Dawson hit hard by heavy rain
Flash flooding from heavy rain on Friday closed roads, flooded basements and caused damage and hardships in Dawson Borough and surrounding areas.
About 2 p.m. Friday, Billy Colbert, Dawson Volunteer Fire Company chief, received a call of creeks in the borough overflowing and storm drains backing up.
“There was about a foot-and-a-half to 2 feet of water on Main Street,” Colbert said.
The heavy rains and large hail were responsible not only for flooding in the borough and Lower Tyrone Township, but trees fell on roadways and in yards, more than 15 residential basements flooded, a bridge washed out, and a small mudslide blocked Route 819.
“It was nothing big,” Colbert said of the mudslide, “but it was enough to stop traffic.”
Traffic was rerouted as the roads closed included Main Street, Hickman Run Road, Jimtown Road and River Road.
A section of Main Street in Dawson received the worst of the flooding as a collection of houses were hit by an overflowing creek behind their homes and runoff from across the street.
“Everything on my first floor is flooded,” said Tanya Null, who said floodwaters filled her basement and reached the first floor, damaging her refrigerator, freezer and other items. “Everything on the first floor had to be thrown away.”
Null said everything on her back porch was washed away by the waters, including a cat and her three kittens.
Null's daughter, Aleesha Thomas, 12, was home with her sisters when the floodwaters came. She called her mother.
“It was pretty scary,” Thomas said as she saw the water flood her home in about five minutes. “I thought I was literally going to die.”
Even though the fire department pumped her basement, Null said, she still has much to clean up.
Colbert said he called in South Connellsville VFC and DL&V VFD for assistance in pumping basements and clearing debris from the roadway.
“It's a mess out there pretty much everywhere,” said Bob Coblentz, a meteorologist with the National Weather Service in Pittsburgh.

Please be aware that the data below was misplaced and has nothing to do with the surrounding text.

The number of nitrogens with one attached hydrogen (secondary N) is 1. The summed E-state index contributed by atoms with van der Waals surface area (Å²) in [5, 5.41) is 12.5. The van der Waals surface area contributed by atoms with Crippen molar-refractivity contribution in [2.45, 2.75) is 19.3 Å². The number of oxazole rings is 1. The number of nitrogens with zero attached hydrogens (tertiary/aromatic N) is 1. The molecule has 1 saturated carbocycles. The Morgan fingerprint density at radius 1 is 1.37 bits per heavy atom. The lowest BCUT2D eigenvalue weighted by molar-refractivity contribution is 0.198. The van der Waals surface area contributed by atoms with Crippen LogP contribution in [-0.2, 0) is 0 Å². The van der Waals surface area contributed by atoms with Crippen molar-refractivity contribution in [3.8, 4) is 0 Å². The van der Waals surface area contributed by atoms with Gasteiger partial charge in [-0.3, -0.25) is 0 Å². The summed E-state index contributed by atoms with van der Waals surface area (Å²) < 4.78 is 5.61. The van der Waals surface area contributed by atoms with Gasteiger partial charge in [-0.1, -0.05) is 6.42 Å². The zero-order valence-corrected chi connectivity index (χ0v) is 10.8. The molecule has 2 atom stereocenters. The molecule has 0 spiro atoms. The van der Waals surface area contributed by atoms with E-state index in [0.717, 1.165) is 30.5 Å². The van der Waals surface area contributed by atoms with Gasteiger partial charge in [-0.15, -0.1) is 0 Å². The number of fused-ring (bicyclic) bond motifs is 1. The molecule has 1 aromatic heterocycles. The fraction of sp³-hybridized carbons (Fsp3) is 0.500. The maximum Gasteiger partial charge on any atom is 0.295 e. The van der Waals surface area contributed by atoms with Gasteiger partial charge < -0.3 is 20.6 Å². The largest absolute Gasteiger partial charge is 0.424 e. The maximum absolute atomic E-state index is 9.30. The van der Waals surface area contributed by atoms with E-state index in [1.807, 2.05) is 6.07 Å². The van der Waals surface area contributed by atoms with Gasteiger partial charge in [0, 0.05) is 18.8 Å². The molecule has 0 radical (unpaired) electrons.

The National Weather Service issued a flash flood warning for both Fayette and Westmoreland counties.
Coblentz said such warnings are issued after an area has received rain for a couple of days, which causes the ground to become saturated.
Depending on how saturated the ground becomes, Coblentz said 80 to 90 percent of that rainfall becomes all runoff and has to go somewhere. Because of the steep terrain in areas like Dawson, that runoff finds its way into the creeks and streams, and they begin to swell, resulting in quick flooding.
While rain totals were not official as of press time, Coblentz said, about a half-an-inch to an inch of rain fell Friday afternoon in Fayette County, and what made it a danger was the short amount of time in which the rain fell.
“A lot of flash flooding is pretty much what we got,” Coblentz said.
Fayette County Emergency Management Agency reported several incidents from the rain on its Facebook page, including numerous flooded roadways and a vehicle collision on Route 119 at the Everson exit southbound as a vehicle hydroplaned into a hillside.
Mark Hofmann is a staff writer with Trib Total Media. He can be reached at 724-626-3539 or email@example.com.
Show commenting policy
TribLive commenting policy
You are solely responsible for your comments and by using TribLive.com you agree to our Terms of Service.
We moderate comments. Our goal is to provide substantive commentary for a general readership. By screening submissions, we provide a space where readers can share intelligent and informed commentary that enhances the quality of our news and information.
While most comments will be posted if they are on-topic and not abusive, moderating decisions are subjective. We will make them as carefully and consistently as we can. Because of the volume of reader comments, we cannot review individual moderation decisions with readers.
We value thoughtful comments representing a range of views that make their point quickly and politely. We make an effort to protect discussions from repeated comments either by the same reader or different readers.
We follow the same standards for taste as the daily newspaper. A few things we won't tolerate: personal attacks, obscenity, vulgarity, profanity (including expletives and letters followed by dashes), commercial promotion, impersonations, incoherence, proselytizing and SHOUTING. Don't include URLs to Web sites.
We do not edit comments. They are either approved or deleted. We reserve the right to edit a comment that is quoted or excerpted in an article. In this case, we may fix spelling and punctuation.
We welcome strong opinions and criticism of our work, but we don't want comments to become bogged down with discussions of our policies and we will moderate accordingly.
We appreciate it when readers and people quoted in articles or blog posts point out errors of fact or emphasis and will investigate all assertions. But these suggestions should be sent via e-mail. To avoid distracting other readers, we won't publish comments that suggest a correction. Instead, corrections will be made in a blog post or in an article.